Jim Armstrong
Jim Armstrong, a longtime friend of Epilepsy Toronto, passed away in 2016. Our love goes out to his friends, fans and family. Jim was always sharing his story to support others with epilepsy and so we are proud to continue sharing this story, written several years before his passing.

Jim Armstrong, is a member of Epilepsy Toronto. He is a talented musician, song writer and music producer. His company Sonic Deli Records (www.sonicdelirecords.com) has recently produced two CDs entitled “Brown Bag Lunch” – a compilation of talented Canadian musicians – including Jim, and the latest called “Mudtown”.

Jim developed encephalitis and was diagnosed with epilepsy at age seven. His seizures were relentless and wreaked havoc on his life. Getting teased by other kids was a common occurrence. In the times when Jim felt so alone, he turned to what he loved the most…music. When his attention focused on music it was magical. For those precious moments he wasn’t concerned with seizures or what anyone thought of him. It was a much-needed diversion and he continued to play music any chance he had. All of the effort he put in paid off, and at a young age he was self-taught in piano and guitar. In fact Jim could hear a song and than play it on the piano. His music teachers were always impressed, even though Jim didn’t read sheet music, or follow theory, he was talented and preferred to play his own way. By age 14, he was in a popular band that toured around his Northern Ontario town. The fellow band members were twice his age but respected his talent just the same.

Seizures continued to make life difficult for Jim, well into his adult years. Seizures occurred so frequently that Jim became afraid to go outside for fear that he would be struck by a car while having a seizure or fall into the subway tracks – both close calls that occurred. He also often felt so tired and sick because of the frequent seizures that he found it challenging to spend time playing music. Jim realized the situation was grave when in November 1999 he almost died due to a seizure. While in the studio helping the popular 90s band, Platinum Blonde, record, Jim vomited while having a convulsive seizure and aspirated. He turned blue, and the band members called 911. Even when he arrived at the hospital, it was touch and go.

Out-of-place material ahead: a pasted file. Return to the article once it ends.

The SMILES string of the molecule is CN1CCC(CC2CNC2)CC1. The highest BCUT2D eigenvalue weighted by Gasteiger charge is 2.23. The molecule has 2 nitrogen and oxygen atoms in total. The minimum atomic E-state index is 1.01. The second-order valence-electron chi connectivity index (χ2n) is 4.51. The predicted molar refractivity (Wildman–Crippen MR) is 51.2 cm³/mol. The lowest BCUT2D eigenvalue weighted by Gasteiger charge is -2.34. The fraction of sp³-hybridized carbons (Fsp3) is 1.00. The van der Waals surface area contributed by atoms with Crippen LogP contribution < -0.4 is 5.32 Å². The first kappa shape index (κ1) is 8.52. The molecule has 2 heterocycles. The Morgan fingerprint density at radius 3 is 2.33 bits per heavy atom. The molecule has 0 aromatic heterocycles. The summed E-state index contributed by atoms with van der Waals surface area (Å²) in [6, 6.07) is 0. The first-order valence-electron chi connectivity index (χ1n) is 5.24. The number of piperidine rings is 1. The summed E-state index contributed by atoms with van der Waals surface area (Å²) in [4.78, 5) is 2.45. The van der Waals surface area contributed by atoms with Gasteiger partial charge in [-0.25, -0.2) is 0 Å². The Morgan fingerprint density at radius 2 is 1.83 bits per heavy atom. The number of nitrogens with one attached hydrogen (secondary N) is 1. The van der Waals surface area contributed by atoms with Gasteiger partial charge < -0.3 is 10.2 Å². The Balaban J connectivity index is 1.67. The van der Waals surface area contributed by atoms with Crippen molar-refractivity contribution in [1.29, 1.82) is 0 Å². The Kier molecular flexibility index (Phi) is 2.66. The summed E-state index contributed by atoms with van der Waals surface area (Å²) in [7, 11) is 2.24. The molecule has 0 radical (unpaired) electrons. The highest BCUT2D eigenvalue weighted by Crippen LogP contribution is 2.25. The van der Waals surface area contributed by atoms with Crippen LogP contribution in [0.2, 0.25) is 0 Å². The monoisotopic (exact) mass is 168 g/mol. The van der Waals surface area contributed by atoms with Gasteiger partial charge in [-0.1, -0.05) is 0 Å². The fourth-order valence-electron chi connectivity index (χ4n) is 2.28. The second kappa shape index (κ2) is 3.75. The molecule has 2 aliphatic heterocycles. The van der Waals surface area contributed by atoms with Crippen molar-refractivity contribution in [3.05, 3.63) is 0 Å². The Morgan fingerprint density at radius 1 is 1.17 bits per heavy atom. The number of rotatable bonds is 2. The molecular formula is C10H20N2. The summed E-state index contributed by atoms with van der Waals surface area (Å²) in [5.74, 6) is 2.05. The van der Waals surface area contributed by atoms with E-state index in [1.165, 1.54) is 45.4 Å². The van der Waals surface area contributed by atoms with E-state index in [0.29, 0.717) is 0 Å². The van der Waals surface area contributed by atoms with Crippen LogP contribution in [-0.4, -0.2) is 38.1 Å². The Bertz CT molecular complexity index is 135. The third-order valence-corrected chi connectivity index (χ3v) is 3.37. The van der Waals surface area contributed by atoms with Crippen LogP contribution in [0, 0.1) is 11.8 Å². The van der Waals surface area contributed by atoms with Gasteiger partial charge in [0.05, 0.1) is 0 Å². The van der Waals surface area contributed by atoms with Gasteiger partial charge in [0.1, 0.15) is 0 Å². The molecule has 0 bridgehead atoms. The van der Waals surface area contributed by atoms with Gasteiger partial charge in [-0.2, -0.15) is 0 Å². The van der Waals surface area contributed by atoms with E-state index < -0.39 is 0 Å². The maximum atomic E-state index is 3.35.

That was a wake up call and made Jim consider the treatment option of brain surgery to control his epilepsy. It was risky and no one could be certain what the outcome would be. Having the surgery could potentially damage the parts of Jim’s brain that are responsible for playing music. That outcome would be pure torture for Jim. But not having the surgery meant Jim would surely continue to seize out of control and be too unwell to play music. It was a catch-22 situation and no an easy decision to make, but eventually Jim decided to go ahead with brain surgery. Surgeons removed the piece of Jim’s brain that caused seizures. After the surgery Jim was paralyzed on his let side, and longed for any sign of feeling hoping half his body would come back to normal. But he was stubborn and perhaps lucky, because despite the uncertainty of being able to play, three days post surgery Jim picked up his guitar and started to make music once again. After the surgery he was seizure free for six whole weeks. Jim started to forget about epilepsy and even what it was like to have a seizure. The euphoria didn’t last long however, and Jim did have a seizure that brought him back to reality. He was grateful though because he was having far fewer seizures. Instead of having 20 a day, he was having one a week and this gave him his life back. With less seizures, his epilepsy medication could be reduced which also benefited Jim making him more alert and energized. With this new lease on life, Jim could return to spending his days on what he loved best – making music.

Jim’s band continues to perform around the city always pleasing his audience and his company, Sonic Deli Records, keeps producing music as well. When out in the public, Jim remains dedicated to spreading the word about epilepsy and turns each gig into an opportunity to share his story with others. He also raises funds for Epilepsy Toronto through the Sonic Deli’s Annual Benefit Concert. Jim is an extraordinary person and an amazing ambassador for the epilepsy community. He knows that there are still misconceptions around this epilepsy and he wants to eradicate those so people living with seizures don’t have the extra burden of stigma.